Some of the most admired and accomplished performers from northern Protestant backgrounds, indeed, have entirely eschewed any explicit local references at all in their music, let alone political ones. Thus Neil Hannon of The Divine Comedy – arguably the wittiest and most literate songwriter to have emerged in Ireland in decades – has never included either “Irish” or “Ulster” allusions in his work (unless, that is, the delightful “Oh Danny Boy the pipes are blocked”, from Through a Long and Sleepless Night on the 1996 album Casanova is included). He has, though, featured a mock-heroic performance of Wordsworth’s ultra-patriotic lines from Lucy: English-patriotic, that is.

Loyalist song as such, however, has received only one substantial published discussion: and that a sharply hostile one, by Bill Rolston. One should not perhaps be surprised at that fact; for this Loyalist musical culture is an almost entirely self-contained one. The bands and singers perform almost exclusively in specifically Loyalist venues; often social clubs which are linked to paramilitary organisations.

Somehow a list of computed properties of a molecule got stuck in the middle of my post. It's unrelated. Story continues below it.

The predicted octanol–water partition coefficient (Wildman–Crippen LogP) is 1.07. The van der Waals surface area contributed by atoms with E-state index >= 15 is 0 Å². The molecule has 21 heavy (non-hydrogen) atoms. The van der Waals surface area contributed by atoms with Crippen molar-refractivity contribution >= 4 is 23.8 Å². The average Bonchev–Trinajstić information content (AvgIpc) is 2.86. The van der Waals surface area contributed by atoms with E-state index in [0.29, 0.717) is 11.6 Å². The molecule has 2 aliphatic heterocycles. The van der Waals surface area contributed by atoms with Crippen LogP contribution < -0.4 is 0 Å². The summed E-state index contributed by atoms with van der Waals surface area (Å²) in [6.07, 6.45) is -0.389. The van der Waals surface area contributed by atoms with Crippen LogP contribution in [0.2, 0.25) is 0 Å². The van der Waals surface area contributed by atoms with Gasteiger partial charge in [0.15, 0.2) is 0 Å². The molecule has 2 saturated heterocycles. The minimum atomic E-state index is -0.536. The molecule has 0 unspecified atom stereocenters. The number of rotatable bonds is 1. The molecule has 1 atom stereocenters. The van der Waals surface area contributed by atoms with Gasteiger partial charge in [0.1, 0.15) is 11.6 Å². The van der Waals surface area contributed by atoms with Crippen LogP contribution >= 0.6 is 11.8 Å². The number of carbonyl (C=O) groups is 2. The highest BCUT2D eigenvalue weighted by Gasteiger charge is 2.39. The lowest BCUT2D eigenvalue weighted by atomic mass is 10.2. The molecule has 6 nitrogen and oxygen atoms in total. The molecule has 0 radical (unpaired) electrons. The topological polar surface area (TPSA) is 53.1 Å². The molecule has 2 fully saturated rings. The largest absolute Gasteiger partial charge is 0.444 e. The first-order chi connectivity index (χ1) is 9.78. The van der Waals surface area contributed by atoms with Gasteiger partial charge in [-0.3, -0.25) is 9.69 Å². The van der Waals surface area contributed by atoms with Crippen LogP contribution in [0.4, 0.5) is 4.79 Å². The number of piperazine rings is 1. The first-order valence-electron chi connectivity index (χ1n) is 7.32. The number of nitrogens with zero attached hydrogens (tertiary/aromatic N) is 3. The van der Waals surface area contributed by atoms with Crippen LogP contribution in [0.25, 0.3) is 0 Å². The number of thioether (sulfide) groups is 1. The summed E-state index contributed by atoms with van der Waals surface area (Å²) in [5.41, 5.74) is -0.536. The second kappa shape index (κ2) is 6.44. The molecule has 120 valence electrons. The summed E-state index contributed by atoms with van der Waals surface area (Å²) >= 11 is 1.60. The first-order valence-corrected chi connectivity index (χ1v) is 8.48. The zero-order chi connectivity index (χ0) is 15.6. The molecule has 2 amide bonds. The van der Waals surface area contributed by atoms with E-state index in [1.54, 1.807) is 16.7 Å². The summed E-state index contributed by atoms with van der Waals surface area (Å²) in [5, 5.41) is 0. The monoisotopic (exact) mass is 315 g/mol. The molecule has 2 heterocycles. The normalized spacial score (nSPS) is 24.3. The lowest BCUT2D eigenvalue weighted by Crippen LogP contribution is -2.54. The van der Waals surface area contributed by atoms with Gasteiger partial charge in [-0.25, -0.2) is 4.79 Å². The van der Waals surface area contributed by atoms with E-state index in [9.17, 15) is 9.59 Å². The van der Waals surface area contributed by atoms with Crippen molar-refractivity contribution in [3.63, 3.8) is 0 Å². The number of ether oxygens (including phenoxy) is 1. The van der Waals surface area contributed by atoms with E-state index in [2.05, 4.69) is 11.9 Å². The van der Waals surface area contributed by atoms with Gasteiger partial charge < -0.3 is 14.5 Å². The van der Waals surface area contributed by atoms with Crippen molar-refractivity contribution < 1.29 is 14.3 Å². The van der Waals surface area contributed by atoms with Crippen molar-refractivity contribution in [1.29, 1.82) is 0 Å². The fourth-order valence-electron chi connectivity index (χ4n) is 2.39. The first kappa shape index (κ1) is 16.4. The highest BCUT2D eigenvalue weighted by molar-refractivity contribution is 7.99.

The CDs and tapes sell only to the faithful, through specialist outlets: they are not even sold in Northern Irish branches of the major international music retail chains. They receive no radio play (even the local community station Shankill Radio largely eschews such material); and even if any of the performers involved had ever made a video, one doubts if MTV’s producers would be beating a path to their doors. It is, of course, an amateur culture, and a markedly limited one. Apart from some of the older-established marching bands – who are usually also those with the broadest, and least sectarian, repertoires – the only group in this milieu striking this listener as even minimally competent is the Ulster Volunteer Force (UVF)-linked Platoon.